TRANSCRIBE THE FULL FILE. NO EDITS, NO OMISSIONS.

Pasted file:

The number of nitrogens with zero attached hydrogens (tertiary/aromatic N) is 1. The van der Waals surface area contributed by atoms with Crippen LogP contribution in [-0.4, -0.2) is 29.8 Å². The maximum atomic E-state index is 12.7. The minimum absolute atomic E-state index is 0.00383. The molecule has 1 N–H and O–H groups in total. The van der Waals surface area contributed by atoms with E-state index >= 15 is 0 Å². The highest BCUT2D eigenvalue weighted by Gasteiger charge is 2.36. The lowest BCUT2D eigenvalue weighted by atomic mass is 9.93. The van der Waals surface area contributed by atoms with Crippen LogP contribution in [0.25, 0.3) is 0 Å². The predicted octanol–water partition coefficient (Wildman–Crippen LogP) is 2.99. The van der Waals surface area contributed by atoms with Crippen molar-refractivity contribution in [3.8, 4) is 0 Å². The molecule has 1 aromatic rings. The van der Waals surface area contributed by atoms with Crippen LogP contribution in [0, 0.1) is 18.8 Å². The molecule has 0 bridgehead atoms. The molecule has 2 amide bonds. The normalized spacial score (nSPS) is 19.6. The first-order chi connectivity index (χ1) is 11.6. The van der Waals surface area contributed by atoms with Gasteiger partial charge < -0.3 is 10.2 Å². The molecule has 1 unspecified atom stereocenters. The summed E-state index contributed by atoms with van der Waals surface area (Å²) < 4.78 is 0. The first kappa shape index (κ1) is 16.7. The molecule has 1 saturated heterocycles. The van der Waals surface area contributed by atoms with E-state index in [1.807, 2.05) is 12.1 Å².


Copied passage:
The number of nitrogens with zero attached hydrogens (tertiary/aromatic N) is 1. The van der Waals surface area contributed by atoms with Crippen LogP contribution in [-0.4, -0.2) is 29.8 Å². The maximum atomic E-state index is 12.7. The minimum absolute atomic E-state index is 0.00383. The molecule has 1 N–H and O–H groups in total. The van der Waals surface area contributed by atoms with E-state index >= 15 is 0 Å². The highest BCUT2D eigenvalue weighted by Gasteiger charge is 2.36. The lowest BCUT2D eigenvalue weighted by atomic mass is 9.93. The van der Waals surface area contributed by atoms with Crippen LogP contribution in [0.25, 0.3) is 0 Å². The predicted octanol–water partition coefficient (Wildman–Crippen LogP) is 2.99. The van der Waals surface area contributed by atoms with Crippen molar-refractivity contribution in [3.8, 4) is 0 Å². The molecule has 1 aromatic rings. The van der Waals surface area contributed by atoms with Crippen LogP contribution in [0, 0.1) is 18.8 Å². The molecule has 0 bridgehead atoms. The molecule has 2 amide bonds. The normalized spacial score (nSPS) is 19.6. The first-order chi connectivity index (χ1) is 11.6. The van der Waals surface area contributed by atoms with Gasteiger partial charge < -0.3 is 10.2 Å². The molecule has 1 unspecified atom stereocenters. The summed E-state index contributed by atoms with van der Waals surface area (Å²) < 4.78 is 0. The first kappa shape index (κ1) is 16.7. The molecule has 1 saturated heterocycles. The van der Waals surface area contributed by atoms with E-state index in [1.807, 2.05) is 12.1 Å².